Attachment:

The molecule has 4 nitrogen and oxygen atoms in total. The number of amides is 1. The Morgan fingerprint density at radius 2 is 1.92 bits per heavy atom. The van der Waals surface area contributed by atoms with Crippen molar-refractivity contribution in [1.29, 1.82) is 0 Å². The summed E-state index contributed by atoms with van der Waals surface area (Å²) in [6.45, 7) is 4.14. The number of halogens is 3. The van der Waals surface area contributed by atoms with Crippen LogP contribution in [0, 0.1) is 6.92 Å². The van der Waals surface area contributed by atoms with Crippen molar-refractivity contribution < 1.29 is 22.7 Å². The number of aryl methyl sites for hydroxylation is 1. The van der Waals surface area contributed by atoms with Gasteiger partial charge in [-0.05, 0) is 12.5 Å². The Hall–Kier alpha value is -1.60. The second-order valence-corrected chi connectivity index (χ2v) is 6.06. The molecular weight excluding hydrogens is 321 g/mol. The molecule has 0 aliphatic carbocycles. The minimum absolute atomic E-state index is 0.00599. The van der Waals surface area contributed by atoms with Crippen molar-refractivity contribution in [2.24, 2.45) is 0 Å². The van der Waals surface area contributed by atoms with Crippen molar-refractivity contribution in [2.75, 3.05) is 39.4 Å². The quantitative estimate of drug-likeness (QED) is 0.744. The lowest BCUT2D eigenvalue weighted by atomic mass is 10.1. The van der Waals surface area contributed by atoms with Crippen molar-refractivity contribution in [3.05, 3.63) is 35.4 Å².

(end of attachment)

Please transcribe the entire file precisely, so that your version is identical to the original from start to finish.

The molecule has 4 nitrogen and oxygen atoms in total. The number of amides is 1. The Morgan fingerprint density at radius 2 is 1.92 bits per heavy atom. The van der Waals surface area contributed by atoms with Crippen molar-refractivity contribution in [1.29, 1.82) is 0 Å². The summed E-state index contributed by atoms with van der Waals surface area (Å²) in [6.45, 7) is 4.14. The number of halogens is 3. The van der Waals surface area contributed by atoms with Crippen LogP contribution in [0, 0.1) is 6.92 Å². The van der Waals surface area contributed by atoms with Crippen molar-refractivity contribution < 1.29 is 22.7 Å². The number of aryl methyl sites for hydroxylation is 1. The van der Waals surface area contributed by atoms with Gasteiger partial charge in [-0.05, 0) is 12.5 Å². The Hall–Kier alpha value is -1.60. The second-order valence-corrected chi connectivity index (χ2v) is 6.06. The molecular weight excluding hydrogens is 321 g/mol. The molecule has 0 aliphatic carbocycles. The minimum absolute atomic E-state index is 0.00599. The van der Waals surface area contributed by atoms with Crippen molar-refractivity contribution in [2.24, 2.45) is 0 Å². The van der Waals surface area contributed by atoms with Crippen molar-refractivity contribution in [2.75, 3.05) is 39.4 Å². The quantitative estimate of drug-likeness (QED) is 0.744. The lowest BCUT2D eigenvalue weighted by atomic mass is 10.1. The van der Waals surface area contributed by atoms with Crippen molar-refractivity contribution in [3.05, 3.63) is 35.4 Å².